Good drama, not news reporting, is his goal

For a guy selling politics to the American public, Aaron Sorkin is surprisingly modest about his own political savvy.

"I'm not particularly sophisticated when it comes to political issues," he says. "I read the same newspapers as everyone else and that's really as far as it goes." The rest, says the author of the play (and screenplay) "A Few Good Men," is dramatic writing, "and the things that I write need to respect the properties of dramatic writing."

The idea for the NBC drama "West Wing" came to him on the spur of the moment at a lunch his agent arranged for him with "ER" producer John Wells.

"As soon as I sat down," Mr. Sorkin says, he realized "he's expecting me to pitch him something." Having just finished the Michael Douglas-Annette Bening romantic film comedy "The American President," Sorkin says he was full of unused research and ideas from that project.

"What about the White House?" is what tumbled out of his mouth.

The Syracuse (N.Y.) University graduate says his lack of deep background in politics doesn't stop him from believing in basic American ideals.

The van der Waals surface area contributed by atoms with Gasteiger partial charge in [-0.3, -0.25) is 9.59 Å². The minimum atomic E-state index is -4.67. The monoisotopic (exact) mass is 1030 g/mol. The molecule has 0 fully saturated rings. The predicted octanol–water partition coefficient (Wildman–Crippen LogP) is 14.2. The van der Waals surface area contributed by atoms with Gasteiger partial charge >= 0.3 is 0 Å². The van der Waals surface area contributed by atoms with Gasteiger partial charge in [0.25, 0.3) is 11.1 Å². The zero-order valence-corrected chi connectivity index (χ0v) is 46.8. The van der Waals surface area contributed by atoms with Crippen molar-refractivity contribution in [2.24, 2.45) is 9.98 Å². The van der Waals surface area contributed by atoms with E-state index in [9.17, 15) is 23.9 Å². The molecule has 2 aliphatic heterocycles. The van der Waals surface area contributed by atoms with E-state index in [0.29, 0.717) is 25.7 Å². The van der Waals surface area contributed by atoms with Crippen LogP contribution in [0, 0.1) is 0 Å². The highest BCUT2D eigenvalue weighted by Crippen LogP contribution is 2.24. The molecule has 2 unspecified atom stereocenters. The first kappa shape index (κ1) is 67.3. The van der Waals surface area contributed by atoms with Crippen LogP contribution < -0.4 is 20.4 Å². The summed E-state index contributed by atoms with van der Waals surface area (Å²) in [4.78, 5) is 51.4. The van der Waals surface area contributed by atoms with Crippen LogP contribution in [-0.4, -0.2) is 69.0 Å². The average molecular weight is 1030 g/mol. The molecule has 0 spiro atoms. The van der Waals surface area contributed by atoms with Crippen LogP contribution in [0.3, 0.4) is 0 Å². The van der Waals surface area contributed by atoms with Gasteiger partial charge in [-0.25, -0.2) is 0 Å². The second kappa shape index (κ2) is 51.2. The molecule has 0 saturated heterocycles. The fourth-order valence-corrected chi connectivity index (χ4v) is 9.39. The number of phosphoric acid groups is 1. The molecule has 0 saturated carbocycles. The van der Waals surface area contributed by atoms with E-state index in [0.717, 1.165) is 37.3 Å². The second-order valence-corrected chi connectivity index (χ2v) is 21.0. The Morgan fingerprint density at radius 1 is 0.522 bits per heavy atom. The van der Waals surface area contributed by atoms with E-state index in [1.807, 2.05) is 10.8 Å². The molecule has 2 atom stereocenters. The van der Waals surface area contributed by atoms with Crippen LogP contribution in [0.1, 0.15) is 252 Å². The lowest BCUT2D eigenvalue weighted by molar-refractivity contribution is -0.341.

"I was sitting at the White House with [then-presidential adviser] George Stephanopoulos," says Sorkin of his research for the film. "I had such a sense this was a real guy, and I had such a patriotic feeling. He's the same age as [I am]," he adds with a laugh.

This enthusiasm for the possibilities of government is a family legacy, Sorkin says. "I got the somewhat romantic notion that government can be good from my father," he explains.

While he keeps up with current events, he says he feels no responsibility to present news. "My job is to captivate the audience," he says. "I feel no responsibility to the literal truth."

(c) Copyright 2000. The Christian Science Publishing Society

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